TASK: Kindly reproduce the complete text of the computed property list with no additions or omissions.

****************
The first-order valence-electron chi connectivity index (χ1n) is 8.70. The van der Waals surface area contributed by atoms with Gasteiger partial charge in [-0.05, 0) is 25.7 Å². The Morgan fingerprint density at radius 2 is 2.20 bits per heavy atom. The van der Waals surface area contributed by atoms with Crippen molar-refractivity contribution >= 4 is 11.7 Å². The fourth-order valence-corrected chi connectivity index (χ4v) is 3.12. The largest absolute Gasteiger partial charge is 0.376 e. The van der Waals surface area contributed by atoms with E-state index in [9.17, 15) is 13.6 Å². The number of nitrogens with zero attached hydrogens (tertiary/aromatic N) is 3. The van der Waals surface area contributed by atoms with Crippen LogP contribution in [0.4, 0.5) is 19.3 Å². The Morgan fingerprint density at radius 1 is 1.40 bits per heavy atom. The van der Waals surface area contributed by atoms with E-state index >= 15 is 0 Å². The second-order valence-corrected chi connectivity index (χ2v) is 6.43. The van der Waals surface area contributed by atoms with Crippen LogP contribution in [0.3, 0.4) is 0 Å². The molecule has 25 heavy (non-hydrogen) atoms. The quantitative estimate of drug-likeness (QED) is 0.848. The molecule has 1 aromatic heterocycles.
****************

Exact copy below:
The first-order valence-electron chi connectivity index (χ1n) is 8.70. The van der Waals surface area contributed by atoms with Gasteiger partial charge in [-0.05, 0) is 25.7 Å². The Morgan fingerprint density at radius 2 is 2.20 bits per heavy atom. The van der Waals surface area contributed by atoms with Crippen molar-refractivity contribution >= 4 is 11.7 Å². The fourth-order valence-corrected chi connectivity index (χ4v) is 3.12. The largest absolute Gasteiger partial charge is 0.376 e. The van der Waals surface area contributed by atoms with E-state index in [9.17, 15) is 13.6 Å². The number of nitrogens with zero attached hydrogens (tertiary/aromatic N) is 3. The van der Waals surface area contributed by atoms with Crippen LogP contribution in [0.4, 0.5) is 19.3 Å². The Morgan fingerprint density at radius 1 is 1.40 bits per heavy atom. The van der Waals surface area contributed by atoms with E-state index >= 15 is 0 Å². The second-order valence-corrected chi connectivity index (χ2v) is 6.43. The van der Waals surface area contributed by atoms with Crippen LogP contribution in [0.3, 0.4) is 0 Å². The molecule has 25 heavy (non-hydrogen) atoms. The quantitative estimate of drug-likeness (QED) is 0.848. The molecule has 1 aromatic heterocycles.